Featured Squash Blossom Necklace

Discussion in 'Tribal Art' started by Daniel G, Jan 10, 2020.

  1. Daniel G

    Daniel G Active Member

    Last fall, I purchased this box bow squash blossom necklace from an established and reputable dealer who has been selling native american collectibles in Old Town Scottsdale for over forty years. I paid pretty close to full retail so I am not here to exclaim that I found this wonderful necklace at the flea market and hit a home run. The seller was very patient with my inquiries and spent a great deal of time educating me, an interested novice. I learned that this was a 1930’s necklace hand made with turquoise from the blue gem mines of Nevada While this was all interesting, I was fascinated to learn about Landers turquoise and how only a couple of hundred pounds were ever mined.

    So, I am curious has anyone stumbled on some Landers turquoise where the seller was simply unaware of the value? Just curious.

    8905337C-9141-41C7-ABE2-11B3B50BC3F4.jpeg
     
    cxgirl, J Dagger, BMRT and 7 others like this.
  2. Hollyblue

    Hollyblue Well-Known Member

    Considering the Lander mine wasn't discovered until 1973 and virtually no one can name a specific mine turquoise was mined at unless they were at the mine when it was dug up.http://www.landerblueturquoise.com/
     
  3. Daniel G

    Daniel G Active Member

    Just to clarify. This is blue gem turquoise, not Landers. The Landers pieces being sold were in the ten of thousands ($40,000 +). They were all sold with guarantee of authenticity. Because of its rarity, landers is frequently being fraudulently misrepresented but experts can readily distinguish it.
     
    cxgirl, Any Jewelry, blooey and 3 others like this.
  4. reader

    reader Well-Known Member

    Personally, I don’t agree that Landers can always be correctly identified but congrats on that drop dead gorgeous squash.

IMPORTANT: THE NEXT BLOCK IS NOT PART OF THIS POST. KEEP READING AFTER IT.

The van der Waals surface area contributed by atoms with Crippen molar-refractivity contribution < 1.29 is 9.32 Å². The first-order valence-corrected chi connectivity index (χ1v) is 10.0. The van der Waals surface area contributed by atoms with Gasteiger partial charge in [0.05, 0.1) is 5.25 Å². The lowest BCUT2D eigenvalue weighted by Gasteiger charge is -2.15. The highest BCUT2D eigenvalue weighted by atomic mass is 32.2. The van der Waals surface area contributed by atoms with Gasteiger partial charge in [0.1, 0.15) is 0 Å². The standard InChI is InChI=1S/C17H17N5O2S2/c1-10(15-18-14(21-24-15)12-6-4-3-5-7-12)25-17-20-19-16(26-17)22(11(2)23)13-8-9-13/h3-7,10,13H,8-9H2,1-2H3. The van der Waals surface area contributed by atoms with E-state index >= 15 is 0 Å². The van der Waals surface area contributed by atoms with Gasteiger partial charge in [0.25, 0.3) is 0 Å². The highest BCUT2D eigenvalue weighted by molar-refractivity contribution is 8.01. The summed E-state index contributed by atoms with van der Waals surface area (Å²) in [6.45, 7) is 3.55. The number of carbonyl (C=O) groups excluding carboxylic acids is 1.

patd8643, gauntlettgems and kyratango like this.
  5. Daniel G

    Daniel G Active Member

    Thank you very much, reader! In the interest of furthering my education, could you please elaborate on some of the identification challenges? Are they similar to the challenges of correctly associating artwork or autographs? While the physical characteristics support an opinion, it is important to have that opinion backed by solid provenance? Or something beyond that?
     
  6. Bev aka thelmasstuff

    Bev aka thelmasstuff Well-Known Member

    While it will take an expert to ID it, I don't see this as being Landers.
     
  7. Daniel G

    Daniel G Active Member

    As I stated, this is not Landers. I did not want to spend the $40k about something I know next to nothing about. This is 1930’s blue gem nevada turquoise. Sorry, if I was not clear, Bev.
     
    Last edited: Jan 12, 2020 at 10:42 AM
    cxgirl, Kathy Anderson and kyratango like this.
  8. Hollyblue

    Hollyblue Well-Known Member

    You can take a look at this thread and the link included.I doubt the seller was around in 1930 to see the turquoise come out of the specific mine.......... https://www.antiquers.com/threads/turquoise-brooch.43625/#post-1191289
     
    reader likes this.
  9. reader

    reader Well-Known Member